"I need a T-shirt."
Translation:Yo necesito una camiseta.
Diminutive = small. In grammar, diminutives are modified words and mean something small or cute.
Book > booklet
Fred > Freddie
Please copy your exact whole answer into the discussion so we can have a look at it.
Just saying "my answer is correct" is unfortunately not helpful at all.
In all attested cases like this, there is user error involved. We folks in the discussion can help but only if you show your answer.
They both mean "a". I still get confused sometimes, but I usually say the sentence to myself a few times & from there I'll determine if I need to add un/una or take it out completely. In the end, trust your instinct you'll learn quicker & use the dotted underlines under the words to help you!
Spanish does not use double letters the way English does. There's no ss in Spanish! There are double consonants like rr and ll, but they have very specific uses and have special sounds.
Spanish is a phonetic language (more or less). The words sound like they are spelled (usually). So there's no ph either in Spanish. They would use f instead because it sounds like f. They also don't use th or sh.
I have a theory about this..so if you make a mistake where the incorrect word is not an actual english word eg. If uou type "gri" instead of "grid" Duolingo identifies it as a typo. But if the incorrect word is an actual english word, then it counts it as a mistake eg. If you type "on" instead of "un". Hope this helps!
When you are learning a new language, you will spell words wrong a lot, and make tons of other mistakes. I do it lots every day. It is normal. Don't sweat it, keep going and don't let mistakes hold you back.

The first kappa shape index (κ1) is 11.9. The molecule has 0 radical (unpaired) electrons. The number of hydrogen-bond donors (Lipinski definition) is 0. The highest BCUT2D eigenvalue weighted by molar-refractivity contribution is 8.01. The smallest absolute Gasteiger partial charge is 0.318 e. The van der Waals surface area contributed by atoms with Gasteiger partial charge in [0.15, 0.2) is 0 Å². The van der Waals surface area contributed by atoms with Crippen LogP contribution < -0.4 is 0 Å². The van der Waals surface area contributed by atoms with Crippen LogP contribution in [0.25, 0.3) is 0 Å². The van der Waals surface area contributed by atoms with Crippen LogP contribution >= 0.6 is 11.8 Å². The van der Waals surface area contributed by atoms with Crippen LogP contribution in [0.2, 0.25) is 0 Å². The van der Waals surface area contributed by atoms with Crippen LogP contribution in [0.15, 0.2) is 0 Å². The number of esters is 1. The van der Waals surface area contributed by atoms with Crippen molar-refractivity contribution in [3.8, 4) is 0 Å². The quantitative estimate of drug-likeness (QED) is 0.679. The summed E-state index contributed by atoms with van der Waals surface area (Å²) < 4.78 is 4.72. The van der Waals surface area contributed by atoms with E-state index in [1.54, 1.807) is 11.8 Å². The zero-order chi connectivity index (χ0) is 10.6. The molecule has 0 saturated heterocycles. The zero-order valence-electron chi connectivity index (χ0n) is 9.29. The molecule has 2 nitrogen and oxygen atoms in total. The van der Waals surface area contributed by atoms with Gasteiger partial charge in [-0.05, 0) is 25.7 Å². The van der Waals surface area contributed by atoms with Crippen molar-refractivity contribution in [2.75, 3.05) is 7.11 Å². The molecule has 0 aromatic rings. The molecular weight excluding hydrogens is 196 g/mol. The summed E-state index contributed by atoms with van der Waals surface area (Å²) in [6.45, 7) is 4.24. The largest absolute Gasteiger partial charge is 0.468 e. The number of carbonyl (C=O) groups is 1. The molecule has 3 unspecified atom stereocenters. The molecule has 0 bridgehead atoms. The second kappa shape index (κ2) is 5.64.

Duolingo gives you second and third chances to get it right. This really helps learning. You will see, the words and sentences are much easier the second time.
And after you finish a batch of translations, Duo forgets all the mistakes you made.
The difference between a typo (marked right) and a mistake (marked wrong) is just a formal distinction. They are both wrong! But it doesn't matter. Fix it and carry on.
Hi, GVo96xX5. Yes, that is exactly Duo's answer. If that is what you entered and was marked wrong, then that is a BUG in the program. Please capture a screenshot and report it as a bug.
We are all users here like you and can't do anything about bugs.
To my knowledge, nobody has ever shown that a correct answer was marked wrong. We have never seen it. So it is likely that there is some other problem, and the chances are there was a typo in the answer you actually entered.
For un and una, it depends on the "gender" of the word in Spanish. Un is for masculine words, una is for feminine. Usually you can guess if a word is feminine or masculine by how it's spelled. For example, words ending with an 'a' (like camiseta) are usually feminine, and words ending in an 'o' are usually masculine. For example, el niño, la niña, el esposo, la esposa. There are some other rules too, and of course some exceptions. You can read more about this here: https://www.spanishdict.com/guide/masculine-and-feminine-nouns
For "a" vs "an" in English, it depends on whether the word begins with a vowel sound or not. If it begins with a vowel sound, you use "an"; otherwise you use "a". For example, "an orange", "an apple" vs. "a T-shirt", "a shirt", "a boy". Here's a more detailed guide on that: https://www.quickanddirtytips.com/education/grammar/a-versus-an